Facts about Mauritania
One of Africa’s newest oil producers, Mauritania bridges the Arab Maghreb and western sub-Saharan Africa.
The largely-desert country presents a cultural contrast, with an Arab-Berber population to the north and black Africans to the south. Many of its people are nomads.
In the Middle Ages Mauritania was the cradle of the Almoravid movement, which spread Islam throughout the region and for a while controlled the Islamic part of Spain.
European traders began to show interest in Mauritania in the 15th century. France gained control of the coastal region in 1817, and in 1904 a formal French protectorate was extended over the territory.
Morocco opposed the country’s independence in 1960 and for a time tried to absorb it. But Morocco’s King Hassan II later improved ties as part of his plan to divide Western Sahara.
Politics: A coup in 2005 ended President Taya’s two decades of authoritarian rule; presidential polls in March 2007 marked the start of a short-lived move towards democracy – another coup followed a year later
Economy: Mauritania depends heavily on drought-prone agriculture; its rich coastal fishing grounds are threatened by over-exploitation; offshore oil exploitation began in 2006
International: Al-Qaeda militants are presenting a serious challenge and have kidnapped and killed several foreigners
The eventual deal in 1976 brought more problems, though, with Mauritania coming under attack by Polisario Front guerrillas, who opposed Moroccan control of Western Sahara, and the subsequent downfall of the leader since independence – Moktar Ould Daddah – in a military coup.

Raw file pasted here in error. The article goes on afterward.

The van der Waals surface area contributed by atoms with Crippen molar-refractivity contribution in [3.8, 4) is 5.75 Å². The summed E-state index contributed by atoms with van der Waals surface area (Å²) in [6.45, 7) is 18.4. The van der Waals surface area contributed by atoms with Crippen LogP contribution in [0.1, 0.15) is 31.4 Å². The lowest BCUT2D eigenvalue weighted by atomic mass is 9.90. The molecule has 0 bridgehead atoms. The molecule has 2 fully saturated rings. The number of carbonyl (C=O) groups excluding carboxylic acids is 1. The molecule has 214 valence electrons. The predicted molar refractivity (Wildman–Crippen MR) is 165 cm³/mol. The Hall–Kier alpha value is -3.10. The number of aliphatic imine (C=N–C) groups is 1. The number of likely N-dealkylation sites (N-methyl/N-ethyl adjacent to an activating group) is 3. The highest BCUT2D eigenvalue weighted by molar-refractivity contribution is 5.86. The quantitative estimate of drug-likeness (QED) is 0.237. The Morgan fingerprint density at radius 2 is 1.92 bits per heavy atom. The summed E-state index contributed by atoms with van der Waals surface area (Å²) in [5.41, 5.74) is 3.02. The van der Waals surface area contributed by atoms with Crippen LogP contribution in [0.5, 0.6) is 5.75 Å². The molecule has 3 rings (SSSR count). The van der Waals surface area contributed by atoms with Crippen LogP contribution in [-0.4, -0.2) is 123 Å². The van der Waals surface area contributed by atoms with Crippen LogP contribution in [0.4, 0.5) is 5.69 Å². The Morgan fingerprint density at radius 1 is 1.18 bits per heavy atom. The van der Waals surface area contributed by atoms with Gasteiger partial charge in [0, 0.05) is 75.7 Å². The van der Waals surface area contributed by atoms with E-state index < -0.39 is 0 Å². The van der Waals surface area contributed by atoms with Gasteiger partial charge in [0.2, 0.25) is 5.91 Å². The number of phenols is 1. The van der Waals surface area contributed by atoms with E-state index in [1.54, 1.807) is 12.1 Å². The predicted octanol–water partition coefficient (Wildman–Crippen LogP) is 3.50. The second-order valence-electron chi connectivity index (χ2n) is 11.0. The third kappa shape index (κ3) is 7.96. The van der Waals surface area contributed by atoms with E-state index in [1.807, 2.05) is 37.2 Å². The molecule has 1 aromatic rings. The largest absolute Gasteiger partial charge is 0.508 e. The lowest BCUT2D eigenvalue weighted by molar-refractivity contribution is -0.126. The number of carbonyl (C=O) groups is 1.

Peace was agreed with the Polisario in 1979, but this in turn worsened relations with Morocco, until a detente in 1985. More recently, ties with Senegal have been strained over the use of the Senegal River, which forms the border between the two countries.
Mauritania officially banned slavery in 1981. The government has denied accusations that it is still being practised.
One of the world’s poorest countries, Mauritania has pinned hopes for future prosperity on the exploitation of its offshore reserves of oil and natural gas. The Chinguetti and Tiof fields are expected to yield millions of barrels of oil.
The country forged diplomatic ties with Israel in 1999, one of three Arab nations to have done so, but suspended them in January 2009 in protest at Israel’s military operation in Gaza. It closed the Israeli embassy in March.
Under former President Maaouiya Ould Sid Ahmed Taya, Mauritania was an ally of the US in its “war on terror”. American special forces were despatched to train Mauritanian troops.
Al-Qaeda militants operating in Mauritania, Algeria and Mali have become increasingly active, kidnapping and killing several foreigners.
Mauritania’s response has been to take an increasingly tough line against the militants, refusing to negotiate with al-Qaeda over hostages.
- Full name: The Islamic Republic of Mauritania
- Population: 3.3 million (UN, 2009)
- Capital: Nouakchott